Back in April, Rob had a conference in DC. Well we always like to extend it out so he can have a little vacation before he’s at work at the conference. Well, we got a crazy idea to start our trip in Boston. Being that Rob is a huge baseball fan, he couldn’t pass up an opportunity to see the Red Sox. It worked out for us to fly into Boston and spend a little less than 24 hours there before venturing towards the DC area.
We flew into Boston Logan International Airport late Friday night, got to our hotel (Comfort Inn & Suits), slept, got up, and headed to see all that we could see before heading to America’s oldest ballpark.
First stop was Harvard. We decided to park and walk around even though it was bone chillin’ cold to us southerners. In fact, when we got out of the car we saw a few snowflakes. Visiting such a prestigious college as Harvard, I’m not sure I can accurately define my feelings. It was almost like being in a movie or something. (Although, in my research I see where Harvard doesn’t allow commercial filming of any kind!)
I didn’t do much research about the campus, so I didn’t have any pinpointed places or buildings for us to check out. Considering that, looking back I thought we did a good job of finding the highlights of campus even though we were freezing. (Harvard map)
Here we stood in front of the John Harvard.
Brightly painted chairs sat lonely in the midst of such hallowed buildings in the middle of Harvard Yard. Since it was early on a cold Saturday morning, we didn’t see too many students as we strolled around campus. We made our way over to Harvard Square and considering we hadn’t eaten anything we decided stopped at JP Licks for some oatmeal and danish.
This is Memorial Hall known today as Sanders Theater, which is a beautifully built gothic building dating back to the 1870’s.
Harvard has many, many different libraries and since I work at a university library I find this quite fascinating. We happened upon two of them. Here’s Lamont Library, which primarily houses the undergraduate collection in humanities and social sciences. Interestingly enough, it was the first library in the U.S. specifically planned to serve undergraduates.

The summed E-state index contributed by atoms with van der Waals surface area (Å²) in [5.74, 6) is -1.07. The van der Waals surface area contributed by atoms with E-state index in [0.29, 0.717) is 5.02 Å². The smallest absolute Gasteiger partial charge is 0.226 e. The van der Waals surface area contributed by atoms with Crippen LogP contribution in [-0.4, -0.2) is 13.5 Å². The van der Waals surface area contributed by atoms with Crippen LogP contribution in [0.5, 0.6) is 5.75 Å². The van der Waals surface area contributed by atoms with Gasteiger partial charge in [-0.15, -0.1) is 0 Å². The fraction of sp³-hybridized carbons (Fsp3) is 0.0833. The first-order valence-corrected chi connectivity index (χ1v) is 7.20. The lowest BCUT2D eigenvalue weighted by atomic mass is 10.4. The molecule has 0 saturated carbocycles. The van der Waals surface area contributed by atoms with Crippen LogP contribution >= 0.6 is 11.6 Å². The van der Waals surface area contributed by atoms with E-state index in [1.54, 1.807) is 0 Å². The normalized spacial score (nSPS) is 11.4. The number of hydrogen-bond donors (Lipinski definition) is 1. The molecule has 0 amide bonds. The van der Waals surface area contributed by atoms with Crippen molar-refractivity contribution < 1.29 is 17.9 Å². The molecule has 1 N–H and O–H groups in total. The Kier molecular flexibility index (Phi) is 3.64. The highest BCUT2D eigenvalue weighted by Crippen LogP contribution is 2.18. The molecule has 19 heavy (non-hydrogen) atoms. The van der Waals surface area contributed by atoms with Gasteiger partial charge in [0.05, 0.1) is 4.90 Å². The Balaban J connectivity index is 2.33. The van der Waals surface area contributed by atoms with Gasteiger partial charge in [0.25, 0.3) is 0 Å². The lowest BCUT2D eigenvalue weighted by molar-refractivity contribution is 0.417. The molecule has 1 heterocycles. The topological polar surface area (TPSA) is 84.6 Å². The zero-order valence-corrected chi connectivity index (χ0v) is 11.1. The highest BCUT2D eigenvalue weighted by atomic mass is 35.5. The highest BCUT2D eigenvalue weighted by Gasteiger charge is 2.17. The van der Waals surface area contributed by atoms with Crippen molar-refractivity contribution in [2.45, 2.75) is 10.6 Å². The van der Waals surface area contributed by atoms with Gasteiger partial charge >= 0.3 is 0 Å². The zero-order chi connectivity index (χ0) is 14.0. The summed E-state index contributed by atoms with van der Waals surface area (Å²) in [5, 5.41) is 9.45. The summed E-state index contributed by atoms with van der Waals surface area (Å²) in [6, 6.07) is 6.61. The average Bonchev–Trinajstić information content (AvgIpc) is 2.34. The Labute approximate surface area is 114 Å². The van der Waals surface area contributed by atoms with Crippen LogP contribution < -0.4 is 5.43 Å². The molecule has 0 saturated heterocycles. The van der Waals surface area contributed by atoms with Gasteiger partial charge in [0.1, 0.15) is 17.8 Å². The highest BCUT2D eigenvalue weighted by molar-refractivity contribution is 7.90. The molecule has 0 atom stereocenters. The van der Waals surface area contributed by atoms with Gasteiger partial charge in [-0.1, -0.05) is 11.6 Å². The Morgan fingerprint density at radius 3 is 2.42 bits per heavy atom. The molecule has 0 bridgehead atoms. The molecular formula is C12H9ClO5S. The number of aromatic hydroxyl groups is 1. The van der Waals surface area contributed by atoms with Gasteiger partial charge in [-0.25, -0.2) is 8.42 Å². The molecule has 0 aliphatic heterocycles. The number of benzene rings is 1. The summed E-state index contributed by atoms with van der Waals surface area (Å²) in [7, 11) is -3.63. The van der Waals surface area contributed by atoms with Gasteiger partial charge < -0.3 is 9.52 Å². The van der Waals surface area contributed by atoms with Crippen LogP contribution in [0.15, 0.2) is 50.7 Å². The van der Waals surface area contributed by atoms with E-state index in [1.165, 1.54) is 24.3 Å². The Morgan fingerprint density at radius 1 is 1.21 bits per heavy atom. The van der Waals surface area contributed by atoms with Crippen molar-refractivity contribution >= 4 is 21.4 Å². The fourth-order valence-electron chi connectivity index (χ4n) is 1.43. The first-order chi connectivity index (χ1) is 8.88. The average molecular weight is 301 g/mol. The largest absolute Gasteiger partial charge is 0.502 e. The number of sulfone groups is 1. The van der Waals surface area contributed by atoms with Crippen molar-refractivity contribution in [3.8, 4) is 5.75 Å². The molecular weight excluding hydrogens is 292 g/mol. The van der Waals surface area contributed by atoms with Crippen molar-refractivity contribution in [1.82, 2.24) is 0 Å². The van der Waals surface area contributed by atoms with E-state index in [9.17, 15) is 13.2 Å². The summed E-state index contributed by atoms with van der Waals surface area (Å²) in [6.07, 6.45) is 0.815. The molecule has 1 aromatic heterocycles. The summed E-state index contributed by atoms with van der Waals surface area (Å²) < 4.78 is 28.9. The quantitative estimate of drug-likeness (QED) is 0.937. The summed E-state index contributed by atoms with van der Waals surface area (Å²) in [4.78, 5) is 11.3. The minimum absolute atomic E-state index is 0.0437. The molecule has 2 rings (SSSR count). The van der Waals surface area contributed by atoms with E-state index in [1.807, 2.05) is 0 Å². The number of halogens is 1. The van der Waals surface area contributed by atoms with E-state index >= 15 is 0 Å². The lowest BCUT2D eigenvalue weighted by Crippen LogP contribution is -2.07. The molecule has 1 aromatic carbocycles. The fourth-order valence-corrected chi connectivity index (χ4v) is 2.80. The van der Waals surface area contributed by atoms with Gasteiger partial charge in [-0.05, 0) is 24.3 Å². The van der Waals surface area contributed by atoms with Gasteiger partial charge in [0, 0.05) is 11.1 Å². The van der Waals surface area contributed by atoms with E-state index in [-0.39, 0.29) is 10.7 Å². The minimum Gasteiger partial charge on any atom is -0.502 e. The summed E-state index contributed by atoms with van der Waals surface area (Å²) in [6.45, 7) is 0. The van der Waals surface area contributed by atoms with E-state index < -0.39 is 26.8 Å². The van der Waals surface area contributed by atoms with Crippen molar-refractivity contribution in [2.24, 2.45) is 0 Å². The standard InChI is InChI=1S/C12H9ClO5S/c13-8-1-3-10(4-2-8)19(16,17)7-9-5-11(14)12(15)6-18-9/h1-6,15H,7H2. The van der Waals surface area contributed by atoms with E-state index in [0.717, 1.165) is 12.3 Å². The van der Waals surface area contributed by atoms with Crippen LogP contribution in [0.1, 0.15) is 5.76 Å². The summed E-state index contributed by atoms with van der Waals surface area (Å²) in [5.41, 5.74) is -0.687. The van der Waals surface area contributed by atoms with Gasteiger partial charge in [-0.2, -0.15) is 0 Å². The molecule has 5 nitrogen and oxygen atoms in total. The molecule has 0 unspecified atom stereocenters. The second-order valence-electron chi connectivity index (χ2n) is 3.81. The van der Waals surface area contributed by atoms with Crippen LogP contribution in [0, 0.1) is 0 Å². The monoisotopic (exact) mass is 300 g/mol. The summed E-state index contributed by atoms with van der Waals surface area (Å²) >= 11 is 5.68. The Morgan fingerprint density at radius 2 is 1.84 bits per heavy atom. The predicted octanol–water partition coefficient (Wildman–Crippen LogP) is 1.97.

This is Widener Library, which is the Harvard’s main library. It’s their largest library with 3.5 million volumes, which is comparable to the library I work at.
After leaving Harvard our next stop was Bunker Hill. To get there we journeyed along the Charles River and we got to see the Harvard’s Heavies competing against Brown University.
The Bunker Hill Monument was erected to pay tribute to the Battle of Bunker Hill, which was one of the 1st major battles between British and Patriot forces in the American Revolutionary War, June 17, 1775. The monument is 221-foot granite obelisk was built between 1825 and 1843 in Charlestown, MA. There are 294 steps to the top. (more info)
Here’s the Massachusetts State House (Capitol). As we walked around we continued to see lots of tour groups.
Boston’s Public Garden is a large public park in the heart of downtown Boston.
Make Way for the Ducklings statue located in Boston’s Public Garden. Neighbors traditionally dress the ducks in seasonal decor. As you see they are dressed for spring even though when we were there it felt more like winter!
I laughed at this squirrel who was checking out this street vender. I think he was disappointed to see it wasn’t a food cart.
Granary Burying Ground was established in 1660 and is the 3rd oldest cemetery in the state. However it’s notable burials are more well known than the others. As we drove through downtown, I spotted the headstones poking out of the ground and I told Rob we needed to stop so I could check this place out. I am so glad we did. I love visiting old cemeteries and just find them so fascinating. Although, I would recommend anyone going to see this place as you will see this the burial site for quite a few prominent figures in American history:
Mary Goose (aka Mother Goose)
One of our bucket list items for Boston was seeing the Cheers building. It opens at 11:00 and we were there before that and with us wanting to get to Fenway early we didn’t really have time to stick around. The gift shop was open and we were able to peek through and see the bar.
As we drove through Boston, I noticed how different this city looks and feels in many ways to so many other big cities. The underground tunnels that travel under land, not water. The history of everything. I felt like so many buildings and cemeteries dates so much further back than what I’m used to seeing in other places in the U.S. Here’s some things we saw as we drove around.